# Relation symbol used by Conway in On Numbers and Games

I'm trying to find a nice way to typeset a relation used in combinatorial game theory. It's supposed to be a combination of < and || symbols (with the first vertical line connected to the <), though preferably with similar heights.

I've had some luck with joining the existing symbols \lhd and \shortmid, but I can never get the spacing correct; while in some cases it looks perfect, in others there is too much or too little spacing between.

Also, in normal text, where the symbol is mentioned, spaces - essential in math mode since this is a relation, but messy in text - will always appear; how can I get around this?

• Hi Mike, can you link to an image of the symbol? – Loop Space Dec 17 '10 at 10:56
• Most likely the book On numbers and games. MR1803095 for those with Math Reviews access. – Harald Hanche-Olsen Dec 17 '10 at 12:39
• @Mike: I added a picture with the symbol (if you want to edit your question again before you have 10 rep you will have to remove it and the link -- but I hope you will get the remaining 4 rep soon). – Caramdir Dec 17 '10 at 13:02
• Oh, OK. I found it on Google Books The symbol looks like ⧏, U029CF, "TRIANGLE LEFT BESIDE VERTICAL BAR" I don't see it in the comprehensive symbol list, though. It it were there I think it would be in Tables 76, 77, or 78. – Matthew Leingang Dec 17 '10 at 13:11
• No-one's mentioned Detexify yet, so I'll mention it and say that it didn't come up with anything for me (though that could be my rubbish drawing). – Loop Space Dec 17 '10 at 14:03

Edit: Following TH's advice, this would be a better command to use:

\newcommand{\trel}{\mathrel{\mathsurround=0pt \mbox{\raisebox{1.2pt}{\tiny \textbf{\textbar }}$\rhd$}}}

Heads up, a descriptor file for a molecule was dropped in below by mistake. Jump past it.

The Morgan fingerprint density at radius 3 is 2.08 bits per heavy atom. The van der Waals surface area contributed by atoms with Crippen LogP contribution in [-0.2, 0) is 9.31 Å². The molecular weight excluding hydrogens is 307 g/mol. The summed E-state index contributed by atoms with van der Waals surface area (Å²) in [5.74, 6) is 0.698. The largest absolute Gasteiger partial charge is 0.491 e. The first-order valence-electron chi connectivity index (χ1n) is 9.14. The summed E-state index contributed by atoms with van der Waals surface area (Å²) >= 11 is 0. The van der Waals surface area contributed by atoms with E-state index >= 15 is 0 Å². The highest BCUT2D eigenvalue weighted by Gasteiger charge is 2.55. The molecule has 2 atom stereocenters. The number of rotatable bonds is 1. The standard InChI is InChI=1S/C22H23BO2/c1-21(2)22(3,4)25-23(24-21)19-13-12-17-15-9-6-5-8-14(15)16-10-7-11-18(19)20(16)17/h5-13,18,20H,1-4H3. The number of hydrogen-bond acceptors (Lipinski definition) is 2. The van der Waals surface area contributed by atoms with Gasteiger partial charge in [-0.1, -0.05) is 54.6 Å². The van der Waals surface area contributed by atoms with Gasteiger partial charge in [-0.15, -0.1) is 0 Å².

(I decided to explicitly say \mathsurround=0pt rather than just calling \m@th because that way, if Mike wants to paste this into the top of his document, he won't have to call \makeatletter)

Original: I don't know what built-in symbols would correspond to the one you're describing, but if you're just trying to get something done you could use this:

\newcommand{\trel}{\mbox{\raisebox{1.2pt}{\tiny \bf \textbar }$\rhd$}}


(and then use \trel every time you want to use this relation).

It's a huge hack, but, like I said, it might be enough to get you by.

• I think you'd want to surround that with \mathrel. You shouldn't be using \bf as that's only defined by some document classes. I'd also add a \m@th before \rhd. – TH. Dec 18 '10 at 9:11
• Thanks! I've used your code for the symbol, though for script and scriptscript a simpler command works. In case anybody else is interested in using this symbol, I found that your code for \trel (from the edit) works best in display and text mode, while \triangleleft\shortmid (or the opposite-sided equivalent) works for script cases. – Mike Dec 19 '10 at 13:09

Here is one way to do it: use XeTeX and type UTF-8 into your .tex file.

\documentclass{article}

\usepackage[utf8]{inputenc}
\usepackage{fontspec}
\setromanfont{DejaVu Sans}

\begin{document}
Assume that χ ⧐ 0, then \ldots
\end{document}


What I have done here is to use an editor (gedit) which allows me to type and save UTF-8. I've used Character Map in GNOME, which is a program that lets you see each Unicode code point, search for particular code points, and show them in different fonts that are installed on your system. There are similar programs for Mac and Windows, I presume. Once I found the right code point (U+29D0, VERTICAL BAR BESIDE RIGHT TRIANGLE), I copied it to the clipboard and pasted it into gedit. I also copied another character just for fun, as you can see.

Running xelatex foo.tex on this gives the output (in foo.pdf).

You can choose another font – but if the glyphs are missing then you will get blanks instead of the desired characters. The downside is that you can't use the default LaTeX font Computer Modern because it doesn't have the ⧐ character. But with XeTeX, you have all system fonts at your disposal so the problem is now reduced to finding (and possibly installing) a font that you like and that has the right glyphs. Of course, you could change the font for only this one character, possibly defining a new command for it. Then you would just need to select a font where this glyph works well with the Computer Modern glyphs.